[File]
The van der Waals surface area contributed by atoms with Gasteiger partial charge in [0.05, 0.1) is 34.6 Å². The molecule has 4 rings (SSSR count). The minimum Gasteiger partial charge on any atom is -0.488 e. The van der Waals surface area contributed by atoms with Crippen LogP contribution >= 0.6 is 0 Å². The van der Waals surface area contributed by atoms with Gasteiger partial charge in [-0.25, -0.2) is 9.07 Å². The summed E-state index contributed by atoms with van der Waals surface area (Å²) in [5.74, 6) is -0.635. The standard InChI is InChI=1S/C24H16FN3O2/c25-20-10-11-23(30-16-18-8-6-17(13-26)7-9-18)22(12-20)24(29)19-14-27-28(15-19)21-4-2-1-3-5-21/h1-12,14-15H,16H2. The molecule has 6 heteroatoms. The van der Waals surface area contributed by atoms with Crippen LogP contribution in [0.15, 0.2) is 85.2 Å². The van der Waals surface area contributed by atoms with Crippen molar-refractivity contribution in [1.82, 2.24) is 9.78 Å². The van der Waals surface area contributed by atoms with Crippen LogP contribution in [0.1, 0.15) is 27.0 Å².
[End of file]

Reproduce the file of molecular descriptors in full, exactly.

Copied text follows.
The van der Waals surface area contributed by atoms with Gasteiger partial charge in [0.05, 0.1) is 34.6 Å². The molecule has 4 rings (SSSR count). The minimum Gasteiger partial charge on any atom is -0.488 e. The van der Waals surface area contributed by atoms with Crippen LogP contribution >= 0.6 is 0 Å². The van der Waals surface area contributed by atoms with Gasteiger partial charge in [-0.25, -0.2) is 9.07 Å². The summed E-state index contributed by atoms with van der Waals surface area (Å²) in [5.74, 6) is -0.635. The standard InChI is InChI=1S/C24H16FN3O2/c25-20-10-11-23(30-16-18-8-6-17(13-26)7-9-18)22(12-20)24(29)19-14-27-28(15-19)21-4-2-1-3-5-21/h1-12,14-15H,16H2. The molecule has 6 heteroatoms. The van der Waals surface area contributed by atoms with Crippen LogP contribution in [0.15, 0.2) is 85.2 Å². The van der Waals surface area contributed by atoms with Crippen molar-refractivity contribution in [1.82, 2.24) is 9.78 Å². The van der Waals surface area contributed by atoms with Crippen LogP contribution in [0.1, 0.15) is 27.0 Å².